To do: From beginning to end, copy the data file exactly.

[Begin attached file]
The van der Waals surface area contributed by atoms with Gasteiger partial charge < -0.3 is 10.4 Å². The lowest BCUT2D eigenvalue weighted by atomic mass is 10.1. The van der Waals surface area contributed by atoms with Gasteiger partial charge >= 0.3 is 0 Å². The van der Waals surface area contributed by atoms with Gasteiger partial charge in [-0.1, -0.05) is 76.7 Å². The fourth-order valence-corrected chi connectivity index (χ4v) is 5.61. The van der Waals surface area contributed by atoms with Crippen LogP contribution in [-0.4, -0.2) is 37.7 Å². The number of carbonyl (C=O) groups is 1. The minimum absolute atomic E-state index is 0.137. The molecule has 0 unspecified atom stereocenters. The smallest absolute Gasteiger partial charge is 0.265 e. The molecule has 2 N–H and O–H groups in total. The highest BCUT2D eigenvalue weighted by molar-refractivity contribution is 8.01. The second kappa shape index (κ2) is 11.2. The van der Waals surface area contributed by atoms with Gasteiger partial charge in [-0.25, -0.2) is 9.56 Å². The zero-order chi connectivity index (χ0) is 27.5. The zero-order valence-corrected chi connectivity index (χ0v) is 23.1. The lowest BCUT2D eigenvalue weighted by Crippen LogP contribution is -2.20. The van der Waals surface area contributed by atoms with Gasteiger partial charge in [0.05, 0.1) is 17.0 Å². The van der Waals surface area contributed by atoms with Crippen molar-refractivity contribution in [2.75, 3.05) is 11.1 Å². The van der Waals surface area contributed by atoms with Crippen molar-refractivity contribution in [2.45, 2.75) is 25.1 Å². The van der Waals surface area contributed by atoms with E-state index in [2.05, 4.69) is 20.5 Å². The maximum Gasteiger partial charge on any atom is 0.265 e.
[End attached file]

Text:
The van der Waals surface area contributed by atoms with Gasteiger partial charge < -0.3 is 10.4 Å². The lowest BCUT2D eigenvalue weighted by atomic mass is 10.1. The van der Waals surface area contributed by atoms with Gasteiger partial charge >= 0.3 is 0 Å². The van der Waals surface area contributed by atoms with Gasteiger partial charge in [-0.1, -0.05) is 76.7 Å². The fourth-order valence-corrected chi connectivity index (χ4v) is 5.61. The van der Waals surface area contributed by atoms with Crippen LogP contribution in [-0.4, -0.2) is 37.7 Å². The number of carbonyl (C=O) groups is 1. The minimum absolute atomic E-state index is 0.137. The molecule has 0 unspecified atom stereocenters. The smallest absolute Gasteiger partial charge is 0.265 e. The molecule has 2 N–H and O–H groups in total. The highest BCUT2D eigenvalue weighted by molar-refractivity contribution is 8.01. The second kappa shape index (κ2) is 11.2. The van der Waals surface area contributed by atoms with Gasteiger partial charge in [-0.25, -0.2) is 9.56 Å². The zero-order chi connectivity index (χ0) is 27.5. The zero-order valence-corrected chi connectivity index (χ0v) is 23.1. The lowest BCUT2D eigenvalue weighted by Crippen LogP contribution is -2.20. The van der Waals surface area contributed by atoms with Gasteiger partial charge in [0.05, 0.1) is 17.0 Å². The van der Waals surface area contributed by atoms with Crippen molar-refractivity contribution in [2.75, 3.05) is 11.1 Å². The van der Waals surface area contributed by atoms with Crippen molar-refractivity contribution in [2.45, 2.75) is 25.1 Å². The van der Waals surface area contributed by atoms with E-state index in [2.05, 4.69) is 20.5 Å². The maximum Gasteiger partial charge on any atom is 0.265 e.